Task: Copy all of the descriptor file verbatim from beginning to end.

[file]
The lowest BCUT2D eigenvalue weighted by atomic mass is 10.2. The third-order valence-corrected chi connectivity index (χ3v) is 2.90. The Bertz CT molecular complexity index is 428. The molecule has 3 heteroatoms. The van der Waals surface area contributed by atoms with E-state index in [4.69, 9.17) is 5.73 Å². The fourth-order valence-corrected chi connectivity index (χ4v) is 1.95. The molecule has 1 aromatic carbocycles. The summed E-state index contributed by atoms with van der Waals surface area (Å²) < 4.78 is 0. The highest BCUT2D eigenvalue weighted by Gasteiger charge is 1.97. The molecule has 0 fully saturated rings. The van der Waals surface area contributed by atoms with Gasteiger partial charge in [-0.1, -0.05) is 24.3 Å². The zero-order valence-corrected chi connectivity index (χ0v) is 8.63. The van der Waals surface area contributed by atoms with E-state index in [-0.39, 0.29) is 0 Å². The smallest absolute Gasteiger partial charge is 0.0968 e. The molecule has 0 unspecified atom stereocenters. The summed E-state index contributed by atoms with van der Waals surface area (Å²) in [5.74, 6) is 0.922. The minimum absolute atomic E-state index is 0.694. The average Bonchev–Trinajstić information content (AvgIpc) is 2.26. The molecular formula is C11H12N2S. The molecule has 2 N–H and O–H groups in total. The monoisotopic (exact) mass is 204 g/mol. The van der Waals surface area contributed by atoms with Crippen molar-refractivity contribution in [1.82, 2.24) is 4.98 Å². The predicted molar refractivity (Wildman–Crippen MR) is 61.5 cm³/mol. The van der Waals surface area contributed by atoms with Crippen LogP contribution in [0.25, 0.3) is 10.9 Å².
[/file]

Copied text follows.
The lowest BCUT2D eigenvalue weighted by atomic mass is 10.2. The third-order valence-corrected chi connectivity index (χ3v) is 2.90. The Bertz CT molecular complexity index is 428. The molecule has 3 heteroatoms. The van der Waals surface area contributed by atoms with E-state index in [4.69, 9.17) is 5.73 Å². The fourth-order valence-corrected chi connectivity index (χ4v) is 1.95. The molecule has 1 aromatic carbocycles. The summed E-state index contributed by atoms with van der Waals surface area (Å²) < 4.78 is 0. The highest BCUT2D eigenvalue weighted by Gasteiger charge is 1.97. The molecule has 0 fully saturated rings. The van der Waals surface area contributed by atoms with Gasteiger partial charge in [-0.1, -0.05) is 24.3 Å². The zero-order valence-corrected chi connectivity index (χ0v) is 8.63. The van der Waals surface area contributed by atoms with E-state index in [-0.39, 0.29) is 0 Å². The smallest absolute Gasteiger partial charge is 0.0968 e. The molecule has 0 unspecified atom stereocenters. The summed E-state index contributed by atoms with van der Waals surface area (Å²) in [5.74, 6) is 0.922. The minimum absolute atomic E-state index is 0.694. The average Bonchev–Trinajstić information content (AvgIpc) is 2.26. The molecular formula is C11H12N2S. The molecule has 2 N–H and O–H groups in total. The monoisotopic (exact) mass is 204 g/mol. The van der Waals surface area contributed by atoms with Crippen molar-refractivity contribution in [1.82, 2.24) is 4.98 Å². The predicted molar refractivity (Wildman–Crippen MR) is 61.5 cm³/mol. The van der Waals surface area contributed by atoms with Crippen LogP contribution in [0.25, 0.3) is 10.9 Å².